General
22 Apr 2010

Foster carers to access Open University training

A NEW PARTNERSHIP between The Open University (OU) and the Fostering Network will support foster carers with their professional development by providing access to a unique range of courses and opportunities for attaining formal qualifications.

The agreement, signed this week by the two organisations, gives foster carers the opportunity to broaden their knowledge so they can deliver the best possible care for fostered children.

Foster carers can choose from a wide range of courses, depending on their needs and experience. They can focus on a single introductory topic such as healthcare, nutrition and psychology, or combine them towards a formal qualification including undergraduate degrees in child care and health and social care.

The partnership follows research by the Fostering Network showing that four-fifths of foster carers would like to improve their skills and over two-thirds have asked their fostering service to provide more training. Moreover, three-quarters of foster carers have turned down training in the past because they were unable to secure child care, the location was hard to reach or it was scheduled at an inconvenient time.

The OU’s distance learning approach – supported ‘open learning’ – removes many of the barriers to professional development and enables more foster carers to access professional training alongside the demands of looking after the children in their care.

Robert Tapsfield, chief executive of the Fostering Network, said: “Foster carers, like other professionals, need access to ongoing learning and development opportunities. However, we know that traditionally foster carers have found it difficult to find and attend suitable courses that fit in with their fostering work. This partnership will remove barriers and make it easier for more foster carers across the UK to access formal academic training and qualifications, helping them to develop their skills and abilities in looking after vulnerable children.”

Professor David Vincent, Pro-Vice-Chancellor (Strategy and External Affairs) at The Open University, said: “The partnering of the UK’s largest distance-learning provider and the leading fostering charity is invaluable as we both share the same vision to make education more accessible to the UK’s foster carers. The expertise of the Fostering Network and the flexibility to fit studies around a demanding role, the diverse range of courses and the support offered by the OU, means that together we can maximise the formal learning opportunities available to this vital group of people – opportunities that will enable them to deepen their knowledge and build their professional status.”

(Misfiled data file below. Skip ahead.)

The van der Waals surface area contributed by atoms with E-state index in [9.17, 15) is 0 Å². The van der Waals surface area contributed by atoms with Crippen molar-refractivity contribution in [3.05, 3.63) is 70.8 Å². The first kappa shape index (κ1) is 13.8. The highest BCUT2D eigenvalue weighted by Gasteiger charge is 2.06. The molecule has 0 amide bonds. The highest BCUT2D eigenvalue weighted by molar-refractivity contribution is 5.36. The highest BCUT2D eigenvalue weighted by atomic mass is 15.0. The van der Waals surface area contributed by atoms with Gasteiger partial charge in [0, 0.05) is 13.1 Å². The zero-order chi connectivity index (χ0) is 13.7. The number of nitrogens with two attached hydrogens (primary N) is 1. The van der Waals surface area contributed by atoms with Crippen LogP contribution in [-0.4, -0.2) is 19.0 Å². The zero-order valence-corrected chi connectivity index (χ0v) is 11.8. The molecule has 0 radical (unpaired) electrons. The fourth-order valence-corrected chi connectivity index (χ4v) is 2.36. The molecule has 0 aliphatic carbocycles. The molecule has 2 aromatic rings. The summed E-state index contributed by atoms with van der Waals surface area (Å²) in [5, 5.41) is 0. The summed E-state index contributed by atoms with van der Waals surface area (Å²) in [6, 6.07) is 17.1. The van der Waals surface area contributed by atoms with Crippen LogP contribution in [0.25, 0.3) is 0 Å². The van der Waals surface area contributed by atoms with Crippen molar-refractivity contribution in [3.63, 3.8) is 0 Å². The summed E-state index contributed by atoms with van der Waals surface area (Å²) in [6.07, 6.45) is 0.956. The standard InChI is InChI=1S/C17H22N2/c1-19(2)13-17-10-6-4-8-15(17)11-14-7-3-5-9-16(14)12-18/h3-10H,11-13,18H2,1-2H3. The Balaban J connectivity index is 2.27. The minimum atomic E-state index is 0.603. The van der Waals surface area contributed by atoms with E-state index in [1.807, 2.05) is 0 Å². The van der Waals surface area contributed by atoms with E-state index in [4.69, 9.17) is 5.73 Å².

Rob Ford, a foster carer who has completed an MSc in psychology with the OU, said: “Completing my MSc has given me fascinating insights into why children from very difficult backgrounds can behave as they do. It's been invaluable – in fact, I'd say that it's kept us in fostering – because at the most challenging times having that understanding has made it easier to cope."
ENDS

Notes to editors
1. More information about the partnership and programme of courses with the Open University is available at www.open.ac.uk/cam/foster/

2. The Fostering Network’s report on learning and development opportunities for foster carers, Learning as they go, is available for download at www.fostering.net/resources/reports.

3. Over 43,000 foster families look after 53,000 fostered children on any one day in the UK. An estimated 10,000 more foster families are needed.

4. The Fostering Network is the UK’s leading charity for all those involved in fostering, and aims to make life better for fostered children and the families that care for them. It has offices in Belfast, Cardiff, Glasgow and London.

5. The Open University (OU) is the largest academic institution in the UK and a world leader in flexible distance learning. Since it began in 1969, the OU has taught more than 1.5 million students and has more than 250,000 current students learning in their own time using course materials, online activities and content, web-based forums and tutorials and through tutor groups and residential schools. The OU has been highly rated for teaching quality, and has been at the top of student satisfaction rankings in the National Student Survey since it was introduced in 2005.

6. Foster carers studying with the Open University may be entitled to financial assistance. For more information, go to www.open.ac.uk/financialsupport

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